389285 Liquid Phase Hydrodeoxygenation of Phenolic Compounds on Platinum and Palladium Catalysts

Wednesday, November 19, 2014: 10:30 AM
305 (Hilton Atlanta)
Zhimin Liu and Friederike C. Jentoft, Chemical, Biological and Materials Engineering, University of Oklahoma, Norman, OK

The hydrodeoxygenation of phenolic compounds, which constitute a substantial portion of bio-oils, was investigated. Noble metals have been reported to be suitable catalysts for vapor phase or aqueous phase processing of phenolic compounds, but have not been tested in more complex reaction environments. The goal was to reveal the influence of other bio-oil components on catalyst stability and reaction kinetics. In situ attenuated total reflection IR spectroscopy was used to monitor the course of the reaction with high time resolution. Platinum and palladium supported on carbon served as the catalysts; typical reactions temperatures were 80 to 115 °C at a H2 pressure of 250 psig.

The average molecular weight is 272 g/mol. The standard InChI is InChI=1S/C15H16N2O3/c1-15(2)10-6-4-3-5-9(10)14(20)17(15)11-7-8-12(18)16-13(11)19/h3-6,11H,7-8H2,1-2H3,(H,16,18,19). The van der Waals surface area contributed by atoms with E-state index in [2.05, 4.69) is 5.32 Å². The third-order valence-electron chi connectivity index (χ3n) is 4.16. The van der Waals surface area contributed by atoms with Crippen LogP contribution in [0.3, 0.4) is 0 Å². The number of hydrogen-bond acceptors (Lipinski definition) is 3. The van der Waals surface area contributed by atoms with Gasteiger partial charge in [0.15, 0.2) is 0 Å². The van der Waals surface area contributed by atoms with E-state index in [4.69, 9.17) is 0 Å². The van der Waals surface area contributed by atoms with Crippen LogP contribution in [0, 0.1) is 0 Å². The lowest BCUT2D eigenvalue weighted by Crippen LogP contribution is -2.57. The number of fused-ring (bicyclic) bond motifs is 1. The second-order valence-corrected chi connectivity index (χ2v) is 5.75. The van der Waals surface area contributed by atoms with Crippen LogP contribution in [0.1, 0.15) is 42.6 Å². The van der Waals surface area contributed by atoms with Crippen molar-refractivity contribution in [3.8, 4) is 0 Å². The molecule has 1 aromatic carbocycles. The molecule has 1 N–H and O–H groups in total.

The addition of small amounts (as little as 2 wt%) of alcohols to the aqueous reaction mixture suppressed conversion of phenol and of its hydrogenation product cyclohexanone. This effect can be ascribed to decomposition of the alcohol and poisoning of the catalyst and was more pronounced for primary than secondary alcohols. Conversion of phenol was more susceptible to this poisoning effect than conversion of cyclohexanone, which can be explained by different demands of these molecules on the reaction site. Another observation was that the performance of the noble metal catalysts varied strongly with the conditions of the reductive pretreatment, indicating that significant catalyst restructuring in water can occur.

The data demonstrate that competitive adsorption and structure-sensitivity are the dominating factors in the noble metal-catalyzed conversion of phenolic compounds and their hydrogenation products.

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